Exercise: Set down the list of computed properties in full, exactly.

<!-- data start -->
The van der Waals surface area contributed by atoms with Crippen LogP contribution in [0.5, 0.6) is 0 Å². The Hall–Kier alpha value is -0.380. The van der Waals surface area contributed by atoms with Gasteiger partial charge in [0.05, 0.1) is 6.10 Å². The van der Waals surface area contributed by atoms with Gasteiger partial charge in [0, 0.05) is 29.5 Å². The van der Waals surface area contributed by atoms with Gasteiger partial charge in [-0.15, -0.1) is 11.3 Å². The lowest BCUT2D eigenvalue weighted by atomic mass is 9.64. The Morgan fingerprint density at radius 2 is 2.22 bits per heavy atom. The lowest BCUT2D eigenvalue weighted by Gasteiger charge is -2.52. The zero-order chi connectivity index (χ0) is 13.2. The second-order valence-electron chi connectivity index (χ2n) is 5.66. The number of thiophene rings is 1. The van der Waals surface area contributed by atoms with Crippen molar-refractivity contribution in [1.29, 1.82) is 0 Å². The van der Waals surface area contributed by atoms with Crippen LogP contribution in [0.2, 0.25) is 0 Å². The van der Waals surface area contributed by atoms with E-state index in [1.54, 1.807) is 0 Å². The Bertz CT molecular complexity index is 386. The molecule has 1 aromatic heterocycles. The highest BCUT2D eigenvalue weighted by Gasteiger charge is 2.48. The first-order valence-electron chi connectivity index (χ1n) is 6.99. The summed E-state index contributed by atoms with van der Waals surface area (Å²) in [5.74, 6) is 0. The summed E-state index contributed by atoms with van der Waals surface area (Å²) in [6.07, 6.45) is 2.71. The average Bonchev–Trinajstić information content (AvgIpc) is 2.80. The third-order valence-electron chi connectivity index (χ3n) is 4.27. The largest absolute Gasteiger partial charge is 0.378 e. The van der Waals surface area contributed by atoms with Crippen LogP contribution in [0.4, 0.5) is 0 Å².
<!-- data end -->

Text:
The van der Waals surface area contributed by atoms with Crippen LogP contribution in [0.5, 0.6) is 0 Å². The Hall–Kier alpha value is -0.380. The van der Waals surface area contributed by atoms with Gasteiger partial charge in [0.05, 0.1) is 6.10 Å². The van der Waals surface area contributed by atoms with Gasteiger partial charge in [0, 0.05) is 29.5 Å². The van der Waals surface area contributed by atoms with Gasteiger partial charge in [-0.15, -0.1) is 11.3 Å². The lowest BCUT2D eigenvalue weighted by atomic mass is 9.64. The Morgan fingerprint density at radius 2 is 2.22 bits per heavy atom. The lowest BCUT2D eigenvalue weighted by Gasteiger charge is -2.52. The zero-order chi connectivity index (χ0) is 13.2. The second-order valence-electron chi connectivity index (χ2n) is 5.66. The number of thiophene rings is 1. The van der Waals surface area contributed by atoms with Crippen molar-refractivity contribution in [1.29, 1.82) is 0 Å². The van der Waals surface area contributed by atoms with Crippen LogP contribution in [0.2, 0.25) is 0 Å². The van der Waals surface area contributed by atoms with E-state index in [1.54, 1.807) is 0 Å². The Bertz CT molecular complexity index is 386. The molecule has 1 aromatic heterocycles. The highest BCUT2D eigenvalue weighted by Gasteiger charge is 2.48. The first-order valence-electron chi connectivity index (χ1n) is 6.99. The summed E-state index contributed by atoms with van der Waals surface area (Å²) in [5.74, 6) is 0. The summed E-state index contributed by atoms with van der Waals surface area (Å²) in [6.07, 6.45) is 2.71. The average Bonchev–Trinajstić information content (AvgIpc) is 2.80. The third-order valence-electron chi connectivity index (χ3n) is 4.27. The largest absolute Gasteiger partial charge is 0.378 e. The van der Waals surface area contributed by atoms with Crippen LogP contribution in [0.4, 0.5) is 0 Å².